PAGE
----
Why Content is Critical
Prospective clients in most industries now rely on websites, web searches, e-mail, and social media more than any other source of information to evaluate companies. Success in marketing now requires that companies have a healthy digital presence and marketing strategy. People expect to be able to engage with companies and evaluate them on their own terms and they are likely to forget about a service provider or supplier if they are not continually engaged. To thrive in this environment, companies need to demonstrate a high-level of expertise and engage prospective and current clients pre- and post-purchase. Smart content supported by an effective digital content strategy and strong digital tools is often the most effective means of doing this.
Marketing through smart content is not a new concept. For decades, consultancies and other professional firms and businesses have built their reputation partly on this concept. Since its founding, McKinsey & Company avoided outright promotional initiatives. Starting in the mid 1900s, the firm began sending current and prospective CEOs informative pieces of content authored by the firm. These “thought-leadership” pieces, so coined because they led thinking in the field, positioned the firm as an authority that stood above other experts in its field. Content makes up the core of most consultancies’ outreach to this day, and it has become a key fixture of their digital marketing strategies.
Though any company seeking to build a strong digital presence would benefit from an effective content strategy, companies selling complex solutions that have long or involved sales processes do especially. These companies need to establish credibility and expertise. For them, brief, captivating messages or a bullet point list of features and benefits does not do enough to demonstrate the company’s credibility or build confidence with prospective buyers that the company can offer effective solutions to sophisticated business needs. If you operate in this space, content, such as blog posts, white papers, and presentations, is an excellent cornerstone.
Along with demonstrating expertise and establishing credibility, content also keeps prospective buyers and clients engaged over a long buying decision process and between projects. Content is an effective way of staying top of mind without being overtly promotional. It positions the company as a helpful advisor instead of one constantly seeking a sale.
How Can You Create and Leverage Effective Content?
To create effective content, you need to offer real value to your target audiences. You can subtly promote your services by writing about topics related to them and the industries you serve, but think about the questions and concerns of your customers. Don’t be pedantic or use too much professional jargon, instead speak in terms that resonate with your audience and really try to impart your knowledge to better equip the reader in his or her own professional career.
Once you have a strong piece of content and your data shows people are actually reading and sharing it, be sure to amplify its performance and distribute it through many channels and mediums: Begin sending out weekly, monthly, or quarterly e-newsletters that curate your best content, post it on your personal and company LinkedIn page, distribute it through Twitter and Facebook, and even use it in the real world. Talk to your customers about your content, turn high-performing content into talks for events, and package several as part of a magazine.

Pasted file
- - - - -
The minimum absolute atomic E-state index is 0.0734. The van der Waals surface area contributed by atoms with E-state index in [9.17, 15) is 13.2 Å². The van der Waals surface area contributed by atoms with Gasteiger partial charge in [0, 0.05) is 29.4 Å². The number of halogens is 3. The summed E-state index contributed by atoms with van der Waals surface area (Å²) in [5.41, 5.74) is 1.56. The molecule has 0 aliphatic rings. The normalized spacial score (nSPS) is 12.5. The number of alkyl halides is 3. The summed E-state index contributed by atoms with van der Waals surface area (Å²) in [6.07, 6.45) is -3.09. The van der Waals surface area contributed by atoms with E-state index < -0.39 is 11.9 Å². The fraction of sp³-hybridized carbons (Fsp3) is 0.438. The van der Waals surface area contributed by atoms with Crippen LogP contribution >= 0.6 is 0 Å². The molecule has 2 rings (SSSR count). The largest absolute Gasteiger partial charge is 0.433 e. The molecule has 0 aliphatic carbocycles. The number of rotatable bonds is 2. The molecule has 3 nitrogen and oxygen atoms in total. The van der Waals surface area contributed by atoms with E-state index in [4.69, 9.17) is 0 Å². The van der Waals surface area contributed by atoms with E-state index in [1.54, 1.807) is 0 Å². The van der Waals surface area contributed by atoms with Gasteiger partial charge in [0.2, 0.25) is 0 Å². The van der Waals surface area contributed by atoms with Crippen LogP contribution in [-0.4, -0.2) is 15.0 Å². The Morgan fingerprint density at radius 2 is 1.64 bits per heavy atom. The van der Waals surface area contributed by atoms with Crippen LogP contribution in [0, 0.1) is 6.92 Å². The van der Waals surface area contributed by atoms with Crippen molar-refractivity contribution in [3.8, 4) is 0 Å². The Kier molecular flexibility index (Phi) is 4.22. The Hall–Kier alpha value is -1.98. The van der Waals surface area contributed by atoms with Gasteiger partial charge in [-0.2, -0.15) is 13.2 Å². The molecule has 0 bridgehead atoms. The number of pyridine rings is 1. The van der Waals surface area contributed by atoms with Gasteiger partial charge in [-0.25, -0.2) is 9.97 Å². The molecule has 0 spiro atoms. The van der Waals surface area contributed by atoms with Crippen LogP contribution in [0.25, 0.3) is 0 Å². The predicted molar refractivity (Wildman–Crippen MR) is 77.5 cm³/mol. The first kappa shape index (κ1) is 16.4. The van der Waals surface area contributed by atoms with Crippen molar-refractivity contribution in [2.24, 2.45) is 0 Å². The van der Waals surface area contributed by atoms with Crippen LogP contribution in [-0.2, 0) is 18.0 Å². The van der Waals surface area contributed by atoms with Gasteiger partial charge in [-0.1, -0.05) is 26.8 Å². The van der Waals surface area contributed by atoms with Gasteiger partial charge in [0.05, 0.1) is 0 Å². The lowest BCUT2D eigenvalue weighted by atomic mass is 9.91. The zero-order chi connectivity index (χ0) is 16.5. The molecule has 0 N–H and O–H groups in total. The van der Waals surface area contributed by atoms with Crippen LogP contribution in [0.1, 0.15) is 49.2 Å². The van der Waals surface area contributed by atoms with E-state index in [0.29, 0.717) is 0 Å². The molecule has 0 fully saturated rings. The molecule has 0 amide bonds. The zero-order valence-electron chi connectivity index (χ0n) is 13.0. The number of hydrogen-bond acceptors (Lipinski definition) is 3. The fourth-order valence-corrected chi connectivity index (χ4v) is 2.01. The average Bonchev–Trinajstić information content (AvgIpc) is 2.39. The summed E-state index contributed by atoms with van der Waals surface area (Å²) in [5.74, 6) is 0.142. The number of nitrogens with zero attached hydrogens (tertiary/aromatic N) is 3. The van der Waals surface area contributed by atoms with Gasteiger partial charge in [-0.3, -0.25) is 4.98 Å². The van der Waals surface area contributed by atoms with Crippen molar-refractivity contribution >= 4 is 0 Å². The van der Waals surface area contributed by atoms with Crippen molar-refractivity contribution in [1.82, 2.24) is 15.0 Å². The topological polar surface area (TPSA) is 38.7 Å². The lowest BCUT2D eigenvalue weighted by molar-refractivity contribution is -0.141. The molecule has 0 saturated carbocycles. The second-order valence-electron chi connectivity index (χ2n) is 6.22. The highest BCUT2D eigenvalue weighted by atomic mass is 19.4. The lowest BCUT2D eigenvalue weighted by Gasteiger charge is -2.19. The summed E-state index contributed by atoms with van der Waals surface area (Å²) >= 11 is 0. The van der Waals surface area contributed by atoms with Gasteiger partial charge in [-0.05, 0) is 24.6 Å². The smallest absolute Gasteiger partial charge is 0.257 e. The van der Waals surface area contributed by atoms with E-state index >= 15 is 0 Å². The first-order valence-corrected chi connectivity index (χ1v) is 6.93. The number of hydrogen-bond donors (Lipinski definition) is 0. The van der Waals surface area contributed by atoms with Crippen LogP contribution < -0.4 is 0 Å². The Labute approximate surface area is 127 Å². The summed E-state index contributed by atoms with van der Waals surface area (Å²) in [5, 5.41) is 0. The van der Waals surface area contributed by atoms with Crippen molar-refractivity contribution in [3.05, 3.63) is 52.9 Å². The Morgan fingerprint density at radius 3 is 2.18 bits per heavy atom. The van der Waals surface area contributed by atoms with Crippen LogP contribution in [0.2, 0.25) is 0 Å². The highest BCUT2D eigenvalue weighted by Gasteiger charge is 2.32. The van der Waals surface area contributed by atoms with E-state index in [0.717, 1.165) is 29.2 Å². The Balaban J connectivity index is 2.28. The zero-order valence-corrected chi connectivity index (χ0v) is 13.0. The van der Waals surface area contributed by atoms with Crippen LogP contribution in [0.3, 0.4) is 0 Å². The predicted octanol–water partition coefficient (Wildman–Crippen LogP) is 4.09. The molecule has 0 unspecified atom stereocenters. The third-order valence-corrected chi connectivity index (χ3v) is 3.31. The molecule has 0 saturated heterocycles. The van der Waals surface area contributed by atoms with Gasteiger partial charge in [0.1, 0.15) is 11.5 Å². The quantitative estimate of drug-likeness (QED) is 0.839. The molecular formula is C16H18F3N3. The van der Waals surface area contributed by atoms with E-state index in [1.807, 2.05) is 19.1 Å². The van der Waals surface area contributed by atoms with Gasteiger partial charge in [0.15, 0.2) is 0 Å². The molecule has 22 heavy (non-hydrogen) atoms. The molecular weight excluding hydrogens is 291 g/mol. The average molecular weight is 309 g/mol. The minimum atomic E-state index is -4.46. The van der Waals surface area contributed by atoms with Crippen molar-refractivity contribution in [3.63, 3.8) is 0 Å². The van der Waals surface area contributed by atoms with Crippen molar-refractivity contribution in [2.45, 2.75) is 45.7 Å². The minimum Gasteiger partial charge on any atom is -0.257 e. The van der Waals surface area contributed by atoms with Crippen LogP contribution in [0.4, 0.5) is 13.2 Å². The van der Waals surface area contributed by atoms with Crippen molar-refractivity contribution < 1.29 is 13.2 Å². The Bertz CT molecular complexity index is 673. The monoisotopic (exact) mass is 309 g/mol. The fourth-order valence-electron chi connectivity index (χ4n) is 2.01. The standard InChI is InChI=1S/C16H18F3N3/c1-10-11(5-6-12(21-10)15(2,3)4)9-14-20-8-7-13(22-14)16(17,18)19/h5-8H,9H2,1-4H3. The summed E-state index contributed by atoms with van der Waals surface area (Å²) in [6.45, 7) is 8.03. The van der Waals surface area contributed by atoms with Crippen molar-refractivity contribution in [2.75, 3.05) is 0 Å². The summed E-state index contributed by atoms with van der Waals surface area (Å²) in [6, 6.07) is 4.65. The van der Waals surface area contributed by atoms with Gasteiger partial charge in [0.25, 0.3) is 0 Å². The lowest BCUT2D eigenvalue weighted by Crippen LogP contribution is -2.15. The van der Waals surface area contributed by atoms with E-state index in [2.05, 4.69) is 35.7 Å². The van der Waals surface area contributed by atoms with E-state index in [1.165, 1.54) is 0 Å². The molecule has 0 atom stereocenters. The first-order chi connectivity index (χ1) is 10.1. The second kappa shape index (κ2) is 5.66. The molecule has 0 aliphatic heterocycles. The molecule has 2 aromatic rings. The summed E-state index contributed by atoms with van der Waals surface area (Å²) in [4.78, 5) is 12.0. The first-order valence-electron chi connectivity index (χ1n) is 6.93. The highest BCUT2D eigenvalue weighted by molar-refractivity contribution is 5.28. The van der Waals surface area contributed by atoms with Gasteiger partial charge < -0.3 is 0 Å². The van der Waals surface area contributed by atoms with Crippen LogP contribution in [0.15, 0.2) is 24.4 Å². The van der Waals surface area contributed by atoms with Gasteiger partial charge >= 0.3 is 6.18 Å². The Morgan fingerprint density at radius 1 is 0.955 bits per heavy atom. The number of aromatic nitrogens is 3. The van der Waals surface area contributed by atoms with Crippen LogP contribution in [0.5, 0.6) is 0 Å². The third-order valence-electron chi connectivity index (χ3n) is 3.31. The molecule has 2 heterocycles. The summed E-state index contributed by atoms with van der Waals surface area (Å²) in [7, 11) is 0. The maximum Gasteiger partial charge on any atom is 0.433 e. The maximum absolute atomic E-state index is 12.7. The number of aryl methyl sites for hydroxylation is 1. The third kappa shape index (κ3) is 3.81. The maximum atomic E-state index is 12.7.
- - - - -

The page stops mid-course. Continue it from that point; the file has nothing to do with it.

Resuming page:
Content Alone Does Not Build a Strong Digital Presence
Content alone is not enough though. You should treat your content as one piece of your digital marketing strategy. Use small pieces of content to attract people to your main marketing asset, most often your website or mailing list, and give them so much value they want to subscribe to keep receiving more. This way you’ll be able to keep people engaged and will have built an audience you can stay in contact with at nearly no cost. You’ll often find that strong content is a much more cost effective tactic than more traditional display advertisements. If search traffic is an important source of leads for you, such as with a small business-focused law firm, content embedded with effective keywords will allow you to capture the interest of people searching key terms in your market.
Before you can benefit from your excellent content and tie it into the rest of your strategy, you have to ensure your other digital tools are in order, especially your website. Your strategy should be focused on building owned and earned media assets, which means you want to create assets that achieve your marketing objectives without you having to pay others for the attention. Your website is key in this regard. It is like your digital headquarters, and you never want to invite people over if your space isn’t in order. Doing so could lead others to lose confidence that you are a successful, credible organization. You don’t want an effective content strategy to drive traffic back to an ineffective website.
Strong content can—and often should be—the cornerstone of many businesses’ digital marketing strategy, but it must be tied into a larger digital marketing strategy and supported by strong digital tools, such as a website, e-newsletter, social media, and others depending on the organization. Are you using strong content backed by an effective strategy and even stronger tools to keep your customers engaged?